Changes in the Body
As the body ages, changes can decrease the body’s ability to break down or remove certain medications from the system. This may mean that medications can stay in your body longer. So, an older adult may need a lower dose of the medication or a different medication that is safer.
Unique Needs of Older Adults
In most cases, older adults need lower doses of medications than younger adults. A healthcare professional should generally start with a low dose of a medication for older adults. Then they can slowly increase to the target amount to get the benefits and avoid side effects.
Some medications are less safe for older adults than others. Always work with your healthcare professional to use medications that are safe for your age.
When taking medications, it is important to make sure that:
- The correct medication is prescribed for the correct condition
- The medication is right for you, your age, and your conditions
- You take the proper dose for the length of time your healthcare provider prescribes
Updated AGS Beers Criteria®
The American Geriatrics Society makes choosing medicines easier because it develops and updates the “AGS Beers Criteria®.” The AGS Beers Criteria® lists medications that may not be safe in older people. You can use the information when you talk to your healthcare professional about medications.
Multiple Medical Conditions
Older adults often have several medical conditions. These conditions may affect how medications work in the body.
Medications used to treat one condition may also make another condition worse. For example, older adults with memory problems may have worse symptoms due to the medicines they take to treat other conditions. So, each healthcare professional needs to know about all your medical conditions and related medications. Your healthcare professionals also need to know if a medication makes any of your conditions worse.
Effects of Food and Beverages on Medications
Medications may be affected by the foods, drinks, supplements or herbal products, or other medications that you take.
For example, some antibiotics are not absorbed well when taken with foods, drinks, or medicines that contain calcium, magnesium, or iron. Antacids, vitamins, or dairy products contain these.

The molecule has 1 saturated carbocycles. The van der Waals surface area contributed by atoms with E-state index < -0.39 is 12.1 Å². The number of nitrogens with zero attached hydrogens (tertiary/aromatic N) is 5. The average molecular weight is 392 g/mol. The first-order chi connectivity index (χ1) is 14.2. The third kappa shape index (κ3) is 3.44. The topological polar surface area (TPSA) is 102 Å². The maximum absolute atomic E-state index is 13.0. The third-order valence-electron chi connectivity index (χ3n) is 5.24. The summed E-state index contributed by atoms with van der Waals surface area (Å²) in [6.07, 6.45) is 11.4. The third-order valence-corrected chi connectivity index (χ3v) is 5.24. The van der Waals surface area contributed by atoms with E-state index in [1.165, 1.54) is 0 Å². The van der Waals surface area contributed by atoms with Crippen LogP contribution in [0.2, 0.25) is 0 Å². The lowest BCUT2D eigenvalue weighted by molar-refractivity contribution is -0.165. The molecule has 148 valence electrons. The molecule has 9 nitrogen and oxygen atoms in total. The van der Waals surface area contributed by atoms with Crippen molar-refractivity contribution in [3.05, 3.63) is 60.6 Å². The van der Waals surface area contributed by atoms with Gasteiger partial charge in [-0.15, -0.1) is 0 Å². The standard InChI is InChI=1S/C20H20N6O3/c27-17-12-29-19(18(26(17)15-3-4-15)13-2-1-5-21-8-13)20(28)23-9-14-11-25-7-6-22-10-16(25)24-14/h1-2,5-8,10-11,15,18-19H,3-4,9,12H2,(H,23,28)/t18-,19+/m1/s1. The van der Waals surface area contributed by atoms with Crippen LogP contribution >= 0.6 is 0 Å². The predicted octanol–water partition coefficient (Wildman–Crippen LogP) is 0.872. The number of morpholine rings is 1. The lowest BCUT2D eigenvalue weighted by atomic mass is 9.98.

Also, certain drinks such as grapefruit juice, can change how your body processes medicines. These changes can cause the medicine to build up in the body.
You can ask your pharmacist about what foods, drinks, or supplements/herbals to avoid when you pick up your medications.
A medication interaction is a reaction between:
- two (or more) medications, or
- a medication and food, drink, supplement, or herbal product
A medication interaction can make a drug’s effect stronger, weaker, or cause harmful side effects.
An older person may be on multiple medications to treat different conditions. They may also use over-the-counter (OTC) medicines, vitamins, other supplements, or herbal products. The more of these you take, the greater the chances of having a medication interaction.
Let your healthcare provider and pharmacist know about all prescription and other medicines, supplements, and herbal products you use at home. They can check on medication interactions for you.
The following things can also affect medications:
- Nicotine use
- Changes in medical conditions, illness, and infections
Side effects of medications can hurt older adults and may reduce their ability to do daily activities. Older adults sometimes have the following side effects from their medications:
- Headache and confusion
- Dizziness and falls
- Weight loss or weight gain
- Changes in memory or ability to think and use information
Be sure to let your healthcare professionals know about any side effects, so they can find medications that may work better for you.
Many older adults cope with more than one medical condition at the same time. Often, having many health conditions means that older adults need more than one medication.
When older adults take five or more medicines, it is called “polypharmacy.” Using polypharmacy may increase medication interactions and cause harm. Side effects may get worse, and the medicines’ benefits can decrease.
Tell your healthcare professional about any side effects, such as having a fall or memory problems. Ask if the side effects could result from one or more of your medicines.
Keep Track of Medications
Many older adults get their medications from different healthcare professionals. It is important to always provide all your healthcare professionals a list of your current medications, including any OTC medicines, vitamins, supplements, or herbal products.
This can help prevent harmful side effects and decrease drug interactions.
A prescribing cascade happens when a side effect of one medication is mistaken for a new medical condition and is treated with another medication.
The prescribing cascade can lead to being prescribed more medications than you need. The cascade can also increase your risk of having more side effects and drug interactions. Polypharmacy increases the possibility of a “prescribing cascade.”
You can do the following to help prevent a prescribing cascade:
- Bring a list of all medications you use to your healthcare visits.
- Ask your healthcare provider to review all your medicines with you or necessity.
- Before you get a new medication, ask if one of the medicines you are already taking might be causing the problem.
Last Updated March 2023